Tuesday, June 30, 2009

Yorktown - The Battlefield Pictures

Below are some of the pictures I took while we were on the famous Battlefield of Yorktown. The Battlefield that made us free.
Replica American Siege Guns. At Yorktown they have replicated the old siege lines from the first line at a mile or so away from the British line all the way to the point blank 1/4 or 1/2 mile line.
The famous Redoupt 9. American soldiers stormed this redoupt one night with amazingly low losses.

Replication of American siege cannon.

More cannon

I will try to post more soon. I have been so busy!

Tuesday, June 23, 2009

First Famers Maket

Our first farmers market of 2009 was on June 21st. It was slow which is not surprising considering that it was Fathers Day.
It was kind of interesting that the first market fell on the longest day of the year.
I will try to post some pictures of the market once I get some bugs worked out of my computer system.
As we were packing up after the market a man ran past us with a security guard right on his heels. I saw that the man was on the phone and I heard him yell at the security guard "let me go!" The security guard was yelling at him to sit on the ground. A few minutes later I saw him sitting down close to where the market had been and a couple of bystabders were by him on their cell phones. I believe they were calling the police because As we were leaving their was at least 4 cops there and one of them was over by the last vender still at the market (I believe he was probably asking the vender for a witness account.)
I am not sure what the guy did, but he was carrying a scateboard and it is against the rules to ride scateboards in the mall complex. Most of the time that there are scatebaorders rinding in the mall the guards tell them to get off of them and thats it that, so it is possible that them man was warned and chose to continue riding and ignore the guard.
Anyways, I will try to find out what he did and I will update this as I find out.
Remember markets are always interesting! It may seem boring for a couple weeks, but then wham! I remeber getting hit in the back by a 20'X40' tent that a micro burst sent flying like it was a kite...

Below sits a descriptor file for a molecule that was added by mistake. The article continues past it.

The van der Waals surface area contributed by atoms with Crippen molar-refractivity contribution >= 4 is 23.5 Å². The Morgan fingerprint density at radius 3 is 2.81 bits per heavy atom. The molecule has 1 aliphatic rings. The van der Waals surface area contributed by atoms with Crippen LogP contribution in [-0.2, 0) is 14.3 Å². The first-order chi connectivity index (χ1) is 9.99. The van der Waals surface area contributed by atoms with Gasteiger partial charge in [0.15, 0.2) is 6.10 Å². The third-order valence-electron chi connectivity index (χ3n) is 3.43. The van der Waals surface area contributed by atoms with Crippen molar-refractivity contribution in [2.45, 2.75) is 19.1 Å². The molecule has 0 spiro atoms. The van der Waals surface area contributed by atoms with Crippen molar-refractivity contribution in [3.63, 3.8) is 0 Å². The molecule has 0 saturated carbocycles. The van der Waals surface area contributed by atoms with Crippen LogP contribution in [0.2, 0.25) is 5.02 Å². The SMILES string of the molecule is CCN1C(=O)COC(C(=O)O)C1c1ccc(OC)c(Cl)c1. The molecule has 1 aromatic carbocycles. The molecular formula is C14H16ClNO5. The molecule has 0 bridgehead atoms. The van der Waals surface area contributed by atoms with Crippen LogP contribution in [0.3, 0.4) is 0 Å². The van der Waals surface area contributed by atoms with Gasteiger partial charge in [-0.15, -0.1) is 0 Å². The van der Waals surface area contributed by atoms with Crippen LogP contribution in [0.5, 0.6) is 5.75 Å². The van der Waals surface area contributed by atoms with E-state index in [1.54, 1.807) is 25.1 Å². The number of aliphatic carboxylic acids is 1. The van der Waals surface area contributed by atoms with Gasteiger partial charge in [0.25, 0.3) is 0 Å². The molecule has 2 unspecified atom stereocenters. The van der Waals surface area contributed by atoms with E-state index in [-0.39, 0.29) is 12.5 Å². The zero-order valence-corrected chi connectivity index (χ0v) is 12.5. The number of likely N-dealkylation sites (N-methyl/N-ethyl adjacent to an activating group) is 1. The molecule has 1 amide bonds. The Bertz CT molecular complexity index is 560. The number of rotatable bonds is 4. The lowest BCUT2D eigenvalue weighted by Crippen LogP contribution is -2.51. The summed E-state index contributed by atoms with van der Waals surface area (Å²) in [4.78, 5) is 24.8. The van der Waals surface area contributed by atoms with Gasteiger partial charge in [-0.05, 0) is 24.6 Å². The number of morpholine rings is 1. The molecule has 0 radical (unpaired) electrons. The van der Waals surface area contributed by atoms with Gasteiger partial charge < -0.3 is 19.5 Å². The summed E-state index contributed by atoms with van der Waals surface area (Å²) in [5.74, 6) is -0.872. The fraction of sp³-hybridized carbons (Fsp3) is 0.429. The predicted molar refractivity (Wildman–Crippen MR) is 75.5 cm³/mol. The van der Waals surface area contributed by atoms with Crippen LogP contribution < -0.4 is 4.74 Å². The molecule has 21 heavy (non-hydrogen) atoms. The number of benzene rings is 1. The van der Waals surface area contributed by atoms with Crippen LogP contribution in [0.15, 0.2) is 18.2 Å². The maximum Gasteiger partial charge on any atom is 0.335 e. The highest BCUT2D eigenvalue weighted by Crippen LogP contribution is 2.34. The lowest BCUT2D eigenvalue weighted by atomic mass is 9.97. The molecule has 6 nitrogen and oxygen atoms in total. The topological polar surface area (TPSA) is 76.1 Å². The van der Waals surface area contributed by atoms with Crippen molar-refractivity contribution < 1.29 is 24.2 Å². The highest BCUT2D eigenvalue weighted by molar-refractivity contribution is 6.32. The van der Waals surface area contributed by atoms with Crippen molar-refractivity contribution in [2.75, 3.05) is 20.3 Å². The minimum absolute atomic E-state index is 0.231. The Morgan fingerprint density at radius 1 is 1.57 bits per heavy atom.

Saturday, June 20, 2009

Happy Fathers Day

I am sorry I have not posted in so long.
Happy Fathers Day to all Dads!
I hope that you all have a wonderful day.
Tomorrow Is our first Farmers Market this year. Market Fresh will be held every Sunday till sometime in October at the 29Th Street Mall in Boulder, Colorado.
Come by and see us!
It is late and I still have a lot to do.
I hope to post pictures of the market in a day or so.
Till then enjoy your gardens and Happy Fathers Day to all the Dads out there!


Friday, June 12, 2009

An Indestructible Plant

Below is the textbook description of a impossible to kill plant.
The plant is known as Perennial Sweet Pea or Lathyrus latifolius.

I found this at Dave's Gardens.

Calaveras wrote the following:

On Sep 29, 2008, Calaveras from Kittanning, PA wrote:
HELP ME KILL THIS PLANT! I desperately need your advice. It has taken over a full acre of woodland in the Sierra Nevada mountains of California and is spreading at perhaps 1000 square feet per year. This is at 2800' elevation, with no rain between April and November, on a slope with a low water table, daily temperatures regularly reaching 100F, and full to partial sun. In a few years it will consume the entire property. Burning is risky in this habitat in the season when the plants are exposed. Is there an herbicide that would be effective? It's way past trowel work. Please reply before an air tanker is required. Thanks